JLI Launches Advanced Women’s Study Division

Posted Thursday, Dec 3rd, 2009

JLI Launches Advanced Women’s Study Division

by Dvora Lakein - Malmo, Sweden

(lubavitch.com) The Rohr Jewish Learning Institute, pioneer of adult Jewish education, is breaking new ground with its latest division–a women’s only study program that debuts this month in 40 cities around the world.

The Rosh Chodesh Society (named for the mini-holiday of the first day of the Jewish calendar month traditionally celebrated by Jewish women) will feature monthly classes, each focusing on a particular mitzvah inherent to the Jewish woman.

“For many years, JLI has been interested in engaging women with more advanced study options,” explains director Mrs. Chana Lightstone. While more than 50 percent of JLI's students are female, Lightstone says that the impetus for the women’s division “which focuses on the uniqueness of Jewish womanhood,” was inspired by Mrs. Rivkah Holtzberg, killed last year in the Mumbai terror attacks. 

Classes for the 2009-2010 year developed under the rubric, “Rivkah’s Tent,” will include an artistic exploration of the mitzvah of Shabbat candles and a discussion of the spiritual side of kashrut. The central JLI office distributes syllabi, multimedia presentations, and marketing materials to affiliates. Individual communities tweak the curriculum as they see fit.

Mrs. Reizel Kesselman of Malmo, Sweden, welcomes this new initiative. Like many JLI teachers, Kesselman has neither the time nor the resources to prepare extensive lectures and activities. Her students, she says, appreciate the idea that Torah study courses will be presented in a streamlined manner.  Some 20 women —aged 19 to 60--have pre-registered.

Kesselman believes strongly that men and women should study independently; most of the classes she and her husband present are for either men or women. “Not only don’t they mind having classes separately, they like it, understand it, and want it. Sweden is a country which puts a strong emphasis on equality between men and women. Nonetheless, or perhaps because of this, ladies appreciate getting together on their own,” she explains.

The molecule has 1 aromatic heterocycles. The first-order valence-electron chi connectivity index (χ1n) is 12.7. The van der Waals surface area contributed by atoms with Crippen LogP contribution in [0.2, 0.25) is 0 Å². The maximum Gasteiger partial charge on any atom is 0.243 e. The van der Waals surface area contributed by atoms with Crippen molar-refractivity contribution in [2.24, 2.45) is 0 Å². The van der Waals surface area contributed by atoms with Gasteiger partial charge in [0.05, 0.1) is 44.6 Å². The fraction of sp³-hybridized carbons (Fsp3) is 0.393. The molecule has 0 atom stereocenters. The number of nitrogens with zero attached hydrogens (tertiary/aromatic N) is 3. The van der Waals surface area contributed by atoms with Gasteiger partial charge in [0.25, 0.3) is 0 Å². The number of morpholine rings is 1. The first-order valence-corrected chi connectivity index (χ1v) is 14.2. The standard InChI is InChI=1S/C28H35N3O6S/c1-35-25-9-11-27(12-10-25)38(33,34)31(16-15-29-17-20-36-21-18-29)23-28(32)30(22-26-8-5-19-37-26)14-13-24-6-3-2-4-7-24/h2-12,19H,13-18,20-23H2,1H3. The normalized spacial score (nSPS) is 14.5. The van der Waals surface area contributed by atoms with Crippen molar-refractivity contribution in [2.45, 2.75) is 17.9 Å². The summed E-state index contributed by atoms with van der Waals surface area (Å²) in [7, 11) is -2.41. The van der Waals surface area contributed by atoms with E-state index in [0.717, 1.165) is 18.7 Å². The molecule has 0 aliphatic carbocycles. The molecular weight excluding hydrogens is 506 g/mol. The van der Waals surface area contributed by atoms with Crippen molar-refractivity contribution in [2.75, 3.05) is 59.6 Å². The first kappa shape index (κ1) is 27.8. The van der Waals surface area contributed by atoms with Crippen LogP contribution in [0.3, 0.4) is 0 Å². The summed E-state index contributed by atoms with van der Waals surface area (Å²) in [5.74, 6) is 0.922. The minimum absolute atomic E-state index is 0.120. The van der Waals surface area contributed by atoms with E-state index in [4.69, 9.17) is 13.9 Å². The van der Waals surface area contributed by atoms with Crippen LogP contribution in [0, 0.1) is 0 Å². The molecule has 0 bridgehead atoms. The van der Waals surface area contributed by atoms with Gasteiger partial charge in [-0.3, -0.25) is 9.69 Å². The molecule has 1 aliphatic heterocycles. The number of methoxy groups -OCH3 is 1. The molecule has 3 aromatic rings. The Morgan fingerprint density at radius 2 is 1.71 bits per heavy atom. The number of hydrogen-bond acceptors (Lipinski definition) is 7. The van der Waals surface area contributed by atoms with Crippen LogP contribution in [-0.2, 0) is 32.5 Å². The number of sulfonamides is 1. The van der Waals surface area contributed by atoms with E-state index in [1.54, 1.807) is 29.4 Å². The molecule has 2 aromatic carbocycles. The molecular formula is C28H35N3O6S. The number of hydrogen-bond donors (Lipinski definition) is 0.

In recent years, the United States government and several private research firms have initiated extensive reviews on the benefits of single-sex education. The findings, which are based on scientific analyses of the human brain and case studies from thousands of classrooms, point to significant advantages of gender-specific classrooms.  

But do these gains extend to an adult, female audience?

Yes, asserts Mrs. Esther Kosofsky, a member of the Society’s steering committee from Longmeadow, Massachusetts. Kosofsky, who has taught both co-ed and single-sex classes and recently opened a high school for girls, believes that when women are alone in a classroom more questions are asked and more emotions are free to come out. “They respond more frequently and better in an all-women setting and more personal connections are made,” she says.

Kosofsky has been in Longmeadow for 25 years. For her, this program could not have come at a better time. The women of her community “are getting older and reaching inside, looking to learn more. They are thirsty for knowledge for themselves.” While a regular monthly learning program attracts up to 15 women, the first Society lecture drew 35 participants. And though Kosofsky has been teaching women for a quarter of a century, she says this program allows for “much deeper text learning” as well as a chance for “women to be part of something global.”  

Participating communities are part of a pilot program in which individual instructors provide feedback before and after each course. (All JLI courses begin in this manner.) Organizers intend to open the Society to new members each year. In the interim, three unique lessons will be made available to instructors interested in offering these to their communities. The syllabi will be distributed at the annual conference of women emissaries early February.

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